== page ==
Some laptops achieve glory through staying small. Y’know, cramming stacks of power into a svelte aluminium shell that’ll easily slip in your satchel.
HP’s Omen 17-w106na is not one of those laptops.
Where ultrabooks aim for slim and surprise you with their power, this Omen machine aims for power and surprises you with just how ruddy massive it is.
Then again, it is a hugely powerful, VR-ready gaming laptop that’ll play just about anything.
Is it worth the back pain and the empty wallet, though? We got the Omen’s fans whirring to see if it can truly justify the £1600 (RM8800) price.
HP Omen 17 build quality: Monster Machine
The Omen 17 should come with one of those health and safety videos that tells you to lift with your knees: this thing is an absolute beast.
With a 17.3-inch screen, it was never likely to slip easily into a backpack, but, at 3.35kg, lugging it around genuinely feels like a workout. In fact, you’ll probably struggle to find a sack capable of carrying the Omen - and, at 3.29cm-deep, it’s not slipping into a subtle sleeve any time soon.
So it’s not exactly portable; rather, it’s the sort of laptop you’ll stick in your car to take round your mate’s house for a good VR session. At least it feels as if you’re getting a lot of laptop for your £1600 (RM8800).
Less, though, can be said for the build quality. Despite a carbon fibre effect on the lid and keyboard surround, this is a flipper that feels particularly plasticky.
What’s more, there’s a good deal of flex in the screen, and the hinges barely seem able to support it. It’s all a bit strange, really, given the level of the hardware inside, and makes me wonder whether HP built the 17-w106na almost entirely as a transportable VR machine.
HP Omen 17 Screen: Not so cinematic
The same, unfortunately, goes for the screen. This is not a great thing to look at. While the anti-glare matte finish is mercifully less reflective than many gloss screens, and viewing angles are excellent, the panel itself is simply sub-par.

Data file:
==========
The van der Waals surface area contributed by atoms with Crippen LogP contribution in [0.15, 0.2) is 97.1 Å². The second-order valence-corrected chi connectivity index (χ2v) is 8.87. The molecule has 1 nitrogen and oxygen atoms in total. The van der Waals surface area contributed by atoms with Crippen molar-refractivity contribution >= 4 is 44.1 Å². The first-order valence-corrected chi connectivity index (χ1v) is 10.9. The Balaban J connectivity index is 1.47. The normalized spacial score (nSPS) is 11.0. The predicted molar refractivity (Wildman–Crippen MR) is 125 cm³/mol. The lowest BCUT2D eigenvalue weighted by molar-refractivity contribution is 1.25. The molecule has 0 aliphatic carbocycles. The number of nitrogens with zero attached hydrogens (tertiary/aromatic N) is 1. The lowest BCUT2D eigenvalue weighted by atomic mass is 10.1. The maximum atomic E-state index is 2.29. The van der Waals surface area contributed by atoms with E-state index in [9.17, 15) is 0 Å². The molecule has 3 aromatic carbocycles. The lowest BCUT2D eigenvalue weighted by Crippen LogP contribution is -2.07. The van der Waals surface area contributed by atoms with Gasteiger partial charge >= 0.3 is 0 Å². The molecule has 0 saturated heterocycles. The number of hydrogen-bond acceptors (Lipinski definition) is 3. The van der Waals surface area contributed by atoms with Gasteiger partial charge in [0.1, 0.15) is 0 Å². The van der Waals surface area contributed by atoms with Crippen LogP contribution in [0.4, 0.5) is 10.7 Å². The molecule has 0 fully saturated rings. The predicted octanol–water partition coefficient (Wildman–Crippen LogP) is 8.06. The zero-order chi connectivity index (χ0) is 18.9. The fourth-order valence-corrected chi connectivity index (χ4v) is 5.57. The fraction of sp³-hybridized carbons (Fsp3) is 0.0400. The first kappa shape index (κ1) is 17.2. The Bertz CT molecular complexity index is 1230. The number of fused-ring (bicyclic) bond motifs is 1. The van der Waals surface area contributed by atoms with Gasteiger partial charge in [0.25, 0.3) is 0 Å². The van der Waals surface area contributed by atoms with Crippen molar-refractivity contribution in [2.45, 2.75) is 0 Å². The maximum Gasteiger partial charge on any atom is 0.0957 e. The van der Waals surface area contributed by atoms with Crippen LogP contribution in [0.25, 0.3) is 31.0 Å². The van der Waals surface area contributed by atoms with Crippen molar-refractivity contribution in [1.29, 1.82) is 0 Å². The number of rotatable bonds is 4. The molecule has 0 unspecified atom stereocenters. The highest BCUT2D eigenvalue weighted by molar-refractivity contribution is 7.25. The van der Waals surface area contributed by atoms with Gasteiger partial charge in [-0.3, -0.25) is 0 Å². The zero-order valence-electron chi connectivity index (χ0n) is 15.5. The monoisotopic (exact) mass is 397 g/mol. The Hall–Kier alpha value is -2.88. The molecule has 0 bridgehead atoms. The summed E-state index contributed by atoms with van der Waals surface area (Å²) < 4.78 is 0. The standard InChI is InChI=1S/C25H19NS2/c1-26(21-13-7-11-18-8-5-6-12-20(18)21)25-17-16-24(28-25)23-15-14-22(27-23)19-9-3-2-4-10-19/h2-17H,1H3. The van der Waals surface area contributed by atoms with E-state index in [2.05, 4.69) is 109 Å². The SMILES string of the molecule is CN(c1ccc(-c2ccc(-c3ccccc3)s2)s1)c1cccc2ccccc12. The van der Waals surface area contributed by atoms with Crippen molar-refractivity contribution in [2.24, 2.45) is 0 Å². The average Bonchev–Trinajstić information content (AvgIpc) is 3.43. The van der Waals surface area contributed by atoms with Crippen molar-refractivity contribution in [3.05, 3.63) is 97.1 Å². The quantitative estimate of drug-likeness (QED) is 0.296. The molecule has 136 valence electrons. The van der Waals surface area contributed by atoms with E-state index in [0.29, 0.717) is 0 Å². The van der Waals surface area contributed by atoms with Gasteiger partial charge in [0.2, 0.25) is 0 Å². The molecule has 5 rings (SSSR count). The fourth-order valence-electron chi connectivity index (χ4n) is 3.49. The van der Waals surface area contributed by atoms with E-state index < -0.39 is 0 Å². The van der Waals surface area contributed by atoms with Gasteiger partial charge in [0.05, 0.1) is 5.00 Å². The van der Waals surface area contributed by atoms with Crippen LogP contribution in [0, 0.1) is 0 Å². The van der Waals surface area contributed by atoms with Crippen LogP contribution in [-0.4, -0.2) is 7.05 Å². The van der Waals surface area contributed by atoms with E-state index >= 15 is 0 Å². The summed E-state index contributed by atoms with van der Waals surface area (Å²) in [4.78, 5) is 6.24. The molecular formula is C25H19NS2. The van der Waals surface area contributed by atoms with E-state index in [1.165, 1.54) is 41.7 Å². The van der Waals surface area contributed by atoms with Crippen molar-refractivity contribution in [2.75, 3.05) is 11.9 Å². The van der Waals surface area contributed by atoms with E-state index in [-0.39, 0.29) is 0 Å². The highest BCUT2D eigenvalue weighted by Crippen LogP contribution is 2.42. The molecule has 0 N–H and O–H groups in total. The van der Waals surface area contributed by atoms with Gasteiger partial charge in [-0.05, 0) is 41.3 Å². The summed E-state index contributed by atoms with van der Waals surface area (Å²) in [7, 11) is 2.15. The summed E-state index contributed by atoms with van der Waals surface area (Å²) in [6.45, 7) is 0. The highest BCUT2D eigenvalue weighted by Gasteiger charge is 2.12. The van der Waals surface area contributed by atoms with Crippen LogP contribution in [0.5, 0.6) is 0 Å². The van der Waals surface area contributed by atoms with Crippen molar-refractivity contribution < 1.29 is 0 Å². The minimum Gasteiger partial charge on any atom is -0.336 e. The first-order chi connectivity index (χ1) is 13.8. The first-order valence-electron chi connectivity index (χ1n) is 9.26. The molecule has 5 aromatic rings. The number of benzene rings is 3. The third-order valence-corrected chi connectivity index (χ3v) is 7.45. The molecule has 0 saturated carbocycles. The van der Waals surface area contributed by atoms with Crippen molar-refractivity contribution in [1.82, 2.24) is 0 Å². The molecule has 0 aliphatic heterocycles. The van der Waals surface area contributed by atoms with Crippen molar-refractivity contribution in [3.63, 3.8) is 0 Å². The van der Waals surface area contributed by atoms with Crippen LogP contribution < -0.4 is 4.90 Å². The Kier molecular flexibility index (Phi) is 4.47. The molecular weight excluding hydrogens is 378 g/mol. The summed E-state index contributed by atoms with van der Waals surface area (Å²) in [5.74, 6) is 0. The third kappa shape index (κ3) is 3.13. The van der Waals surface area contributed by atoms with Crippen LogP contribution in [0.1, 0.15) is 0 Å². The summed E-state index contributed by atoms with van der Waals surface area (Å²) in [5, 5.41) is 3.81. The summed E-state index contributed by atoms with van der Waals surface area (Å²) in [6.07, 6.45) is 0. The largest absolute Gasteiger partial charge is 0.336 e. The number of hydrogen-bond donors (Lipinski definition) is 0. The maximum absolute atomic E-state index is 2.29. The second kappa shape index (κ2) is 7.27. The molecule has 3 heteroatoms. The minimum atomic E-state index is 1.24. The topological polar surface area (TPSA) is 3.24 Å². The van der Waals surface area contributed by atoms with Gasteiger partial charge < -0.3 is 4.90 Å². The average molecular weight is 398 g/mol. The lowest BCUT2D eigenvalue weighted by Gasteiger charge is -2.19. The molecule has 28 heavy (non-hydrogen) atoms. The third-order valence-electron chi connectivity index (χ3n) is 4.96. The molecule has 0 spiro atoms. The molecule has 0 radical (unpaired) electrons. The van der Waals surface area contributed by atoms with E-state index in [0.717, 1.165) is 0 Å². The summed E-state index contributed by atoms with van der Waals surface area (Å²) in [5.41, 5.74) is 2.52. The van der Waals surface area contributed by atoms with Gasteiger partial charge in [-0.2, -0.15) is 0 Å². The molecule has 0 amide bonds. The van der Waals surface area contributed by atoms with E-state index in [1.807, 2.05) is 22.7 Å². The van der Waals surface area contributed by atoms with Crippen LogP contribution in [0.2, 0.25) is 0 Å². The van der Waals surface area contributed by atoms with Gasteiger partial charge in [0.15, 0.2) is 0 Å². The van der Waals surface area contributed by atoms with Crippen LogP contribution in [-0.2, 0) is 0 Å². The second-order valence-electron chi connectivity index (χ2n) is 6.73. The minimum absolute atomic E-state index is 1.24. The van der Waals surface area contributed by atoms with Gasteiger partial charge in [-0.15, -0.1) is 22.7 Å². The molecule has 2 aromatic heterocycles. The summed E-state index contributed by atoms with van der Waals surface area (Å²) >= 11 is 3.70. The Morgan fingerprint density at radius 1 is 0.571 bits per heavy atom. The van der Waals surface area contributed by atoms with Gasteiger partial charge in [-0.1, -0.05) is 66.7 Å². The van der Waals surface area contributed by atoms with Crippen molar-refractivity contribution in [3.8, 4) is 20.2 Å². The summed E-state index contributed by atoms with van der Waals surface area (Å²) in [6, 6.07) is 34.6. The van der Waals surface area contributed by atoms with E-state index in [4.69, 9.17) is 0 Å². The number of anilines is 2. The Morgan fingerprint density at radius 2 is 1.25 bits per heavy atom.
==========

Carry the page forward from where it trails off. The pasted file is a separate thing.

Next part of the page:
It’s too dim, for starters, which meant that I often found myself squinting - despite the 17.3 inches of screen on offer - even at full brightness. Worse, still, it’s pretty washed out, in part because of the matte finish, making even colourful games appear bland.
Perhaps its biggest sin, though, is the low resolution. For your many, many pennies, you only get a Full HD screen. That’s 1920 by 1080 pixels. There’s no 4K. Heck, there’s not even 2K. It’s got fewer pixels than the phone sat in my pocket as I write this. Across 17.3 inches, that’s a pixels-per-inch count of less than 130.
Admittedly, the display delivers no noticeable motion blur and, in a darker room, colours can look decent enough - but there’s no escaping the fact that, after three or so hours playing Grid 2, I was left craving the bright clarity of the 15-inch MacBook Pro’s Retina display, with its 220 ppi.
It's not like a higher resolution would be asking too much of the GPU, either - the GTX 1070 has plenty of power.
HP Omen 17 usability: Games first
The Omen 17 feels like a machine made either to be hooked up to an external monitor, or run with a VR headset.
Sure, it’s stacked with space - it pairs a 1TB HDD with a 256GB SSD for the best possible combination of speed and capacity - and carries the requisite ports for most VR systems (namely three USB 3.1 ports and an HDMI port), but, beyond that, it offers little more than a gaming PC besides semi-portability and a sub-par screen.
The trackpad is hardly a dream to use, for example, with a clunky click action, while the Bang & Olufsen speaker tech on-board sounds good, but not amazing. Use it for long enough and it soon becomes clear why HP added a Mini DisplayPort to the 17-w106na: it’s basically a box built to play nice with 4K screens.
That goes for the battery life, too. I wasn’t expecting a triumph of longevity over power-hungry kit but, given the sheer heftiness of the Omen, I had hoped for some semblance of on-the-go playability to say for all that weight.
As it was, on standard settings, I managed 3.5 hours of video streaming from a full charge to flat. What about gaming? Running Grid 2, a relatively graphics-heavy - though not overly demanding - title, I managed to go for a little more than 90 minutes. I’m sure if you switched to conservative settings and killed all background tasks you could squeeze two hours out of it - but that’s probably your lot.